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Diamonds in the Shadow by Caroline B. Cooney
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Diamonds in the Shadow (2007)

by Caroline B. Cooney

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Diamonds in the Shadow was very different in the context of the writing. It was harder for me to rate and harder to classify than other books. It's good and I liked it a lot. It had just as much to say about the American characters as it did about the African characters and things going on in Africa. It was imaginative in that respect. The characters were developed in an interesting way in that they each seemed to point out something that the author wanted to say. They weren't caricatures but they were, without a doubt, examples. Some seemed real and some seemed a little overboard but not so much that I didn't hesitate for a while to say that. Perhaps a few of the characters seemed over simplified but then that's the way one sees people when one isn't inside their head. The characters through whose point of view we could see were more complex. Whatever it was it was interesting and I liked it. The story certainly did a good job of saying what I thought the author wanted to say and I decided it was definitely getting four stars. I also just added a couple more of Ms. Cooney's books.

Came back for another comment. I liked the ending too - not the dramatic ending, although I was very glad for that - but the ending that was underneath that. There was plenty of story underneath the story. Now that I think about it, that was my favorite part. ( )
  Yona | May 2, 2013 |
Powerful story, Caution: one scene is emotional brutal.
  fadeledu | Nov 17, 2011 |
Jared Finch's family has agreed to house a refugee family from Africa. The Amabo family is being sponsored by Jared's church, and they will need a place to stay and get acquainted with American culture and how things work. When Jared learns that the Amabo's son Mattu has never heard of the Holocaust, he is amazed and explains. Mattu replies, "We have those in Africa. I have been in one." Jared notices problems immediately and becomes suspicious that perhaps this "family" is not actually a family. The Amabos do not talk or touch, and seem to care little for one another. The only belongings they brought were two boxes of cremated remains, and when Jared and his sister get nosy, they discover uncut diamonds in the ashes. The diamonds are meant to pay for guns through another refugee from whom they have escaped -- but he is hunting for them and danger appears with him. Caroline Cooney has created a mystery based on current events, including the use of "blood diamonds" to pay for African civil wars (weapons, armies, violence), and child soldiers. ( )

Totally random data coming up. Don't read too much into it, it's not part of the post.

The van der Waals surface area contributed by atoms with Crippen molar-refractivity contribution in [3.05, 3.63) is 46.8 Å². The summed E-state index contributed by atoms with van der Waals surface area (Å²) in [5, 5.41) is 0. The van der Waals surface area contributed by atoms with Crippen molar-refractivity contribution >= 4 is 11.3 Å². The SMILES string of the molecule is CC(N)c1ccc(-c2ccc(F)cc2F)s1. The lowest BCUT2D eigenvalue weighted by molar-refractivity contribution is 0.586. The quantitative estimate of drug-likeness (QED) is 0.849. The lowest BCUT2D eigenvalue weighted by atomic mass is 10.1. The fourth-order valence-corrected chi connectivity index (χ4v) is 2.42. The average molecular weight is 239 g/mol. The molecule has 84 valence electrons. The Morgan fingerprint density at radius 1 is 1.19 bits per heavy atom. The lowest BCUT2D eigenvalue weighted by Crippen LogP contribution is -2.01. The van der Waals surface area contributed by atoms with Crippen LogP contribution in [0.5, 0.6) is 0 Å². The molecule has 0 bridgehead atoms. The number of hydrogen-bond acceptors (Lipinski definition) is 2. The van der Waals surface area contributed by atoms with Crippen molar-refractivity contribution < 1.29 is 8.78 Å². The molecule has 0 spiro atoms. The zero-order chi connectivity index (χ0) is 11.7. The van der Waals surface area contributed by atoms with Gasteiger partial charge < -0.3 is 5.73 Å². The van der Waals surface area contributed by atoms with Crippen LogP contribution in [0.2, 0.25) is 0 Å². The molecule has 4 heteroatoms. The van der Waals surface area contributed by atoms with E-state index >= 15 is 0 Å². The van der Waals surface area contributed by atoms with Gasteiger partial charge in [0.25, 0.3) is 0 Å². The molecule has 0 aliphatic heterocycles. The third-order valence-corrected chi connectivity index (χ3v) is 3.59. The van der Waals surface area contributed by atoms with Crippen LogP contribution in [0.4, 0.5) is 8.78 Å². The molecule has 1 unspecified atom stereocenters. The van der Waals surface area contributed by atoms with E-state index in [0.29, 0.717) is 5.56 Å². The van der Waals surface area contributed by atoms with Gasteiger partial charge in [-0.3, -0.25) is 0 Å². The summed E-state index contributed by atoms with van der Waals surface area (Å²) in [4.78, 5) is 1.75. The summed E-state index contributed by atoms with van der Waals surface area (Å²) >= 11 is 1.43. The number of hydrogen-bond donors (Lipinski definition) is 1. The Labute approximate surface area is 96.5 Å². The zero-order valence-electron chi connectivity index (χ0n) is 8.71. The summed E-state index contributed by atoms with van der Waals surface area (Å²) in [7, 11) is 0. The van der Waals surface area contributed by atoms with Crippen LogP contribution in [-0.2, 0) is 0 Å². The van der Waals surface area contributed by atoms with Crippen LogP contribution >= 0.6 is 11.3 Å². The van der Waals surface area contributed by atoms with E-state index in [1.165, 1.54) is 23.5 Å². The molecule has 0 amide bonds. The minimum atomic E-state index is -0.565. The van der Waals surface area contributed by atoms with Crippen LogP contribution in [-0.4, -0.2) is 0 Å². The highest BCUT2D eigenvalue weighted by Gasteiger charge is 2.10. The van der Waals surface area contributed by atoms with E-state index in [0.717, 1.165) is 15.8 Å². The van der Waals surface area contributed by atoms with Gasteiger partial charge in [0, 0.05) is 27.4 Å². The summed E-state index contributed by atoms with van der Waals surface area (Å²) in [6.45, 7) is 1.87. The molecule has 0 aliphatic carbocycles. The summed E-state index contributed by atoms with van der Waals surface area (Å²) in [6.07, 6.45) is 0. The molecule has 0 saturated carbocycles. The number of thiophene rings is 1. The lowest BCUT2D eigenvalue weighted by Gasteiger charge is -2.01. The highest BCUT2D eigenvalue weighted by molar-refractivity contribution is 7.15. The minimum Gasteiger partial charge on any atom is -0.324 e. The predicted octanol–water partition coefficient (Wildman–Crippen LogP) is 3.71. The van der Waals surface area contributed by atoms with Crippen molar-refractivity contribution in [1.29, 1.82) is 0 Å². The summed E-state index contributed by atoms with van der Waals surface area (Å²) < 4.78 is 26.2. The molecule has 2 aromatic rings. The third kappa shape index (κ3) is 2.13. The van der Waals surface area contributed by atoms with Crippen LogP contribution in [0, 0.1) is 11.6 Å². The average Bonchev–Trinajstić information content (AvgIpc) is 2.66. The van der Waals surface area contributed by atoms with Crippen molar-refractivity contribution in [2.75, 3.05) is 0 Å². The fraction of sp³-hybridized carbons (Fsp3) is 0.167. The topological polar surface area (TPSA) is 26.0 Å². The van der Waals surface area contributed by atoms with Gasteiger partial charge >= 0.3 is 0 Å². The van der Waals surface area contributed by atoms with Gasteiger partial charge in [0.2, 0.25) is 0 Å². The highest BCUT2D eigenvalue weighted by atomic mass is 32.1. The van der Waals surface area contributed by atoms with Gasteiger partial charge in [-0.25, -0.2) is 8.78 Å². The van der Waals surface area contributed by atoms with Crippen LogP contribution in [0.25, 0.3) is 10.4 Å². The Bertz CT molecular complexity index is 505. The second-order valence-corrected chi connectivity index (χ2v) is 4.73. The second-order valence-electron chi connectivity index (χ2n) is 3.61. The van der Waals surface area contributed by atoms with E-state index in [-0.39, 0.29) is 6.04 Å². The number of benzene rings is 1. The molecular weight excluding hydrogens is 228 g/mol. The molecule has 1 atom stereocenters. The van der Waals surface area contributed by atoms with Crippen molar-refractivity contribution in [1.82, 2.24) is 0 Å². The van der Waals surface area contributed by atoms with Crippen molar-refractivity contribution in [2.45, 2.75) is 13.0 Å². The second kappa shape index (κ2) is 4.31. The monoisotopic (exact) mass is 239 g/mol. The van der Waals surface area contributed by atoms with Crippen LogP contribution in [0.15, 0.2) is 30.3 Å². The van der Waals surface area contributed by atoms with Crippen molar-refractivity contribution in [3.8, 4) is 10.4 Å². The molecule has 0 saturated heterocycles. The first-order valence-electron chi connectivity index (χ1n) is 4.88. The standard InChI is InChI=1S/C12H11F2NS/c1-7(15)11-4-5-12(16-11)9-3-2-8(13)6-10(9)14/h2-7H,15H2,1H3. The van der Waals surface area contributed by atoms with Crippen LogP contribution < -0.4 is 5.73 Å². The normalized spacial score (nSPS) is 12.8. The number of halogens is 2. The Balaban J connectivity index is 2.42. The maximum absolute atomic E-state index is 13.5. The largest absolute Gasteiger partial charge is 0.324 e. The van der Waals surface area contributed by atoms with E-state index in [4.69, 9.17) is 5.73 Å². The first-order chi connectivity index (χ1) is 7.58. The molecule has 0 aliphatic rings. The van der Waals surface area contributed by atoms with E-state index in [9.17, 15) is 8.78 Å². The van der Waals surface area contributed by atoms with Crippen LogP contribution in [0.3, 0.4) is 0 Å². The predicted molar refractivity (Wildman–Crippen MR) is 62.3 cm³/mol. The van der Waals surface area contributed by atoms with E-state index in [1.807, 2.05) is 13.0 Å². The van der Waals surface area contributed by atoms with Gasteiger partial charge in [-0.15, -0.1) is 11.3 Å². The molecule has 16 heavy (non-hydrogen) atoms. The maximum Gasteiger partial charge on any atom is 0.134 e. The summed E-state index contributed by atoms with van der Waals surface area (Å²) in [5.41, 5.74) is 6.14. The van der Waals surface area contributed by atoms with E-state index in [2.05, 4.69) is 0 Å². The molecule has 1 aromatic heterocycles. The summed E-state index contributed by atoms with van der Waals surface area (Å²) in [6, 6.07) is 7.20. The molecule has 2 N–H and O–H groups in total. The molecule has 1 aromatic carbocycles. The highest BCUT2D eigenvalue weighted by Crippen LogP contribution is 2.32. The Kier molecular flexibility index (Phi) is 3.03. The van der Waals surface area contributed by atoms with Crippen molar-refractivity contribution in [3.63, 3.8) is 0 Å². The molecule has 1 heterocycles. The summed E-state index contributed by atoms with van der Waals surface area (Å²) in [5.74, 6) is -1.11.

KarenBall | Sep 23, 2011 |
It was interesting and overall good. ( )
  MrsDayClass | Mar 18, 2011 |
I had begun reading this book through the Chapter-a-Day program, and thought it seemed interesting, so I checked it out. It is an interesting combination of Christianity and the refugee situation. Jared and his family volunteer to host a refugee family from Africa whose apartment has fallen through right before they are scheduled to arrive. When the Amabo family shows up at the airport, they do not seem like they have been described, and more troubling, they don’t seem to relate to each other very well. When the truth about the family comes out, it is very terrible, but pretty simplistic too. There is a lot of killing and torture described, but it is mostly off-camera, so it isn’t gory. All of the main characters have very simple motives , and the American family is depicted as having not a lot of ambition. Jared, the main teenage character, does some research about the blood diamonds the family has smuggled in, but ultimately returns the diamond he has found without doing anything more about it. The book can be confusing because it is so simplified – for instance, the reality of the refugee camp is described, but there is no real explanation of why people would end up in these camps. However, I would hope that this book would cause teens to get involved in this cause, or to get their churches involved. There is an unnecessary side plot about a family in the church who has embezzled money from the church coffers – makes this story more dramatic, but it takes the focus off the refugees. ( )
  59Square | Oct 22, 2010 |
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Amazon.com Product Description (ISBN 0385732619, Hardcover)

THE FINCH FAMILY did not know that five refugees landed from Africa on the day they went to the airport to welcome the family sponsored by their church. The Finch family only knew about the four refugees they were meeting - Andre, Celestine, Mattu, and Alake - mother, father, teenage son and daughter.

Soon Jared realizes that the good guys are not always innocent, and he must make a decision that could change the fate of both families. This story presents many points of view and a fresh perspective on doing the right thing.

(retrieved from Amazon Mon, 30 Sep 2013 13:30:25 -0400)

(see all 3 descriptions)

The Finches, a Connecticut family, sponsor an African refugee family of four, all of whom have been scarred by the horrors of civil war, and who inadvertently put their benefactors in harm's way.

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